Mexico can't keep the lid on anymore: narco war kills 16 in Acapulco
This weekend marked the official takeover of tourist paradise by the kind of narco war carnage that has terrorized the country, with an estimated 12,000 dead, over the past three years. A two-hour shootout with heavy weaponry erupted when police attacked a drug cartel HQ a few blocks from the main Acapulco strip of Boulevard Miguel Aleman and claimed 16 lives (some reports said18). At least one police officer died, according to reports, and four officers were later found gagged and bound in the house, but alive. This kind of public shootout in a tourist haven like Acapulco shines a public spotlight on Mexico's narco wars in a way that will surely impact on tourism. Associated Press released a video:
This has been coming for a long time in Acapulco, as it has been in other cities popular with tourists. The Mexican and U.S. governments argue the full-scale violence over three years results from the Felipe Calderon government's crackdown on the narco trade. Drug-trafficking experts in Mexico, as well as NGOs, see other reasons behind the government's military response to the drug cartels. I've gone into that in other blogs. In any case, with this weekend's violence at one of the country's most popular tourist sites, any attempt to maintain an image that killings occur largely in border cities and among the cartels themselves - with little impact on tourists - has been shattered.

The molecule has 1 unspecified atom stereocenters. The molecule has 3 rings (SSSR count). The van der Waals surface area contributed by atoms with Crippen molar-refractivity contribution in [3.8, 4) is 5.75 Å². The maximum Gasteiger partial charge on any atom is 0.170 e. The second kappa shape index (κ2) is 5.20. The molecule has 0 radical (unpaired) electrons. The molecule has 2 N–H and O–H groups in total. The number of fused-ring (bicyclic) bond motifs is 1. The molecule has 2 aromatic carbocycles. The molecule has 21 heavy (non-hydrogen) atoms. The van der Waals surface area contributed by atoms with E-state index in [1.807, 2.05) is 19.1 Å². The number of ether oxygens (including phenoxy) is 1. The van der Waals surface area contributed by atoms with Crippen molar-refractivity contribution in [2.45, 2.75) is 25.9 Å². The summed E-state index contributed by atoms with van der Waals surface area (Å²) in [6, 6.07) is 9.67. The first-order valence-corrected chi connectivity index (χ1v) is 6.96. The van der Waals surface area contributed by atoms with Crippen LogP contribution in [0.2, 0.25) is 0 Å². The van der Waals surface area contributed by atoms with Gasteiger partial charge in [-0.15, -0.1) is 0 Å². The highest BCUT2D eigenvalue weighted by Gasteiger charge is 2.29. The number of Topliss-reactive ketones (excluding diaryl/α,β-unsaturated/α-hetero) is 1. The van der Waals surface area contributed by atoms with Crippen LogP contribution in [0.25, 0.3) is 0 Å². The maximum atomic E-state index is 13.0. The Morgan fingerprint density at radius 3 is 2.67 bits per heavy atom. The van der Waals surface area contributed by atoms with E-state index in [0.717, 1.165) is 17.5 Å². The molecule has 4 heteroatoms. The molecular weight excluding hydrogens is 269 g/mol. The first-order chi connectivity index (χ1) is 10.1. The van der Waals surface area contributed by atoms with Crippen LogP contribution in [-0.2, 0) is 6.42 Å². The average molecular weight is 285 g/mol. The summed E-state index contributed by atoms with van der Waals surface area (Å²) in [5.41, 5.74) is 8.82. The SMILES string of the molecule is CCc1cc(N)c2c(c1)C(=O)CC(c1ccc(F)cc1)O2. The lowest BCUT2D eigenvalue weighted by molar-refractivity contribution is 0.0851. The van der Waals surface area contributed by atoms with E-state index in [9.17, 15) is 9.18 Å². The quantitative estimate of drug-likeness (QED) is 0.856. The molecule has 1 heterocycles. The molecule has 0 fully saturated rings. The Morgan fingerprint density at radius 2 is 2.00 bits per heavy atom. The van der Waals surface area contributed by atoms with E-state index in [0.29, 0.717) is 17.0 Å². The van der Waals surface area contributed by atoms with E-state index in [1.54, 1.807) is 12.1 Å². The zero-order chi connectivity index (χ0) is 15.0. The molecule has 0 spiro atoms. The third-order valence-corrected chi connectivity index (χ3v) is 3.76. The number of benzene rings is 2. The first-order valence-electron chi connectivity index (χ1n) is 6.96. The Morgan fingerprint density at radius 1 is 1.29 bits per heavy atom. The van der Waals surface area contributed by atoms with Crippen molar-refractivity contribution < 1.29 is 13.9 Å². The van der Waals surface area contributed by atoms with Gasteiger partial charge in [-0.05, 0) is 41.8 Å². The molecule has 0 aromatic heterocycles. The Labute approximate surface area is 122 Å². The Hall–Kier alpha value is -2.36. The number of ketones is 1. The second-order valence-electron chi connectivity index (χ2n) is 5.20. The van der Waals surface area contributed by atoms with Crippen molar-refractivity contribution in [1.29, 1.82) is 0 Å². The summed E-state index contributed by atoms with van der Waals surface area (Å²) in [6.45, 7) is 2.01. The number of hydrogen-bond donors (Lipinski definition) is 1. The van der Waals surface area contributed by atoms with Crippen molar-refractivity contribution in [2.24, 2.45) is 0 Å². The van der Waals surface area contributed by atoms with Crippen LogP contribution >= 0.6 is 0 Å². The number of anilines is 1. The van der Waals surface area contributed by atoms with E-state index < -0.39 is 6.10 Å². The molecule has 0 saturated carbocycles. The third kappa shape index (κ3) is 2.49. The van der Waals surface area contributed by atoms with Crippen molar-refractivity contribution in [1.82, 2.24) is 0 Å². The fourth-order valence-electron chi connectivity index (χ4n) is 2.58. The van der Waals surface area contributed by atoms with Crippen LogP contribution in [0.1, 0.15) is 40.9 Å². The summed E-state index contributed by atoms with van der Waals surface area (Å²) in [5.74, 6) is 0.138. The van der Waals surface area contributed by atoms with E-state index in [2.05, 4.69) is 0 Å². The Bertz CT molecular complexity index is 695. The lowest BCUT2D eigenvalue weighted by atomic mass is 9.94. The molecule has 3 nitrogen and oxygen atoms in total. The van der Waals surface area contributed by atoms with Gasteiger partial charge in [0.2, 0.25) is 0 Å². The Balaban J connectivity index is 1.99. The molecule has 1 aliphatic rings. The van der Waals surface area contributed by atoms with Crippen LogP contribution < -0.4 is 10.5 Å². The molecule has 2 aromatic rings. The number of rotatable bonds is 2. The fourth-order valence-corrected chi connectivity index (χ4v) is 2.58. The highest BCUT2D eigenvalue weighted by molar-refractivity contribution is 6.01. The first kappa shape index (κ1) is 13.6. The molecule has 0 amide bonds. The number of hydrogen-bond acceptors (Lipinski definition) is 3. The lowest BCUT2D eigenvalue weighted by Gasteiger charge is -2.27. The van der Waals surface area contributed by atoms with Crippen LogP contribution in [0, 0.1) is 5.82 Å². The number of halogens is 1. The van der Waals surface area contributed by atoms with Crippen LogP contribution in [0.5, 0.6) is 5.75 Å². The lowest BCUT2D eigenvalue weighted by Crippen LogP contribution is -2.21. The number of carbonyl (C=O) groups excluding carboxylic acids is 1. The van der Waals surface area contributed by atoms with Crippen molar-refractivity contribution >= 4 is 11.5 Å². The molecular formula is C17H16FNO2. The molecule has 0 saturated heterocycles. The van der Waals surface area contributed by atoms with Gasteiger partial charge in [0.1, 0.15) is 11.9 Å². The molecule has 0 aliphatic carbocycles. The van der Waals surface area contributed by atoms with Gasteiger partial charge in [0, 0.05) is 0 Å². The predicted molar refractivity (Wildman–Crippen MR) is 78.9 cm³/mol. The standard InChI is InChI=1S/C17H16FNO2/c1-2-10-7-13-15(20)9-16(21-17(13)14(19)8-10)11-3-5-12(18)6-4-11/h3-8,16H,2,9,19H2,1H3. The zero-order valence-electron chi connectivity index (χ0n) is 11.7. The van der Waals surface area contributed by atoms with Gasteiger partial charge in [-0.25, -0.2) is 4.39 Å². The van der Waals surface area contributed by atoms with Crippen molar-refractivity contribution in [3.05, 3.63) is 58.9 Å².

In Guerrero state, with its Pacific beach resorts of Acapulco, Zihuatanejo/Ixtapa and Puerto Vallarta (which readers correct as being on Jalisco/Nayarit border), the cartel rivalry is thought to be mainly between the established Bertran Leyva gang and the Sinaloa Cartel muscling in from the north. A top Beltran Leyva gunman was believed to have been in the Acapulco house and killed.
There will be a price beyond human life to pay and, unfortunately, it will impact upon poor Mexicans who eke out a living from the tourist business. It's becoming increasingly clear that throwing the army at the problem is not working. Narco-trafficking as a parallel economy, with cadres of supporters in high places, is too entrenched in the fabric of the country. Moreover, social problems at the heart of the narco epidemic - from farmers who depend on sales of marijuana or poppy to unemployment and social rootlessness - must be addressed. Otherwise, expect more than lids blowing up; expect the entire stove to explode.
Here's Universal's report on the shootout.
And scratch what I said yesterday about not writing about narco-trafficking for a time.